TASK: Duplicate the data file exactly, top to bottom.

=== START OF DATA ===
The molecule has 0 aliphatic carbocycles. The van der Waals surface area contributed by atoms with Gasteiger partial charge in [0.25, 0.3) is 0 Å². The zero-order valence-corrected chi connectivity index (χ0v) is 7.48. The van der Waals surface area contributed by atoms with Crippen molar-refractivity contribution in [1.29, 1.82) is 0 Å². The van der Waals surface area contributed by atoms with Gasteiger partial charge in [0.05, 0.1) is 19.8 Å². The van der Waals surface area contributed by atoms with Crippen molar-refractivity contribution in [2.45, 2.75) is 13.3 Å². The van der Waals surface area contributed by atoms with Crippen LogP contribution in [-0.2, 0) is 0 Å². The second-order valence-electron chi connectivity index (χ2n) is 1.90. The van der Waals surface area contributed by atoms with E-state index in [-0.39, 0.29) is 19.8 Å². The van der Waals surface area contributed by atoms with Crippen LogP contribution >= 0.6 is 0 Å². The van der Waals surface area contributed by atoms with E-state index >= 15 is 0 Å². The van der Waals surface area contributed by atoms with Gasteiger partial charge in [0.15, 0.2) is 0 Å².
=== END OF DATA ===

The molecule has 0 aliphatic carbocycles. The van der Waals surface area contributed by atoms with Gasteiger partial charge in [0.25, 0.3) is 0 Å². The zero-order valence-corrected chi connectivity index (χ0v) is 7.48. The van der Waals surface area contributed by atoms with Crippen molar-refractivity contribution in [1.29, 1.82) is 0 Å². The van der Waals surface area contributed by atoms with Gasteiger partial charge in [0.05, 0.1) is 19.8 Å². The van der Waals surface area contributed by atoms with Crippen molar-refractivity contribution in [2.45, 2.75) is 13.3 Å². The van der Waals surface area contributed by atoms with Crippen LogP contribution in [-0.2, 0) is 0 Å². The second-order valence-electron chi connectivity index (χ2n) is 1.90. The van der Waals surface area contributed by atoms with E-state index in [-0.39, 0.29) is 19.8 Å². The van der Waals surface area contributed by atoms with Crippen LogP contribution >= 0.6 is 0 Å². The van der Waals surface area contributed by atoms with E-state index >= 15 is 0 Å². The van der Waals surface area contributed by atoms with Gasteiger partial charge in [0.15, 0.2) is 0 Å².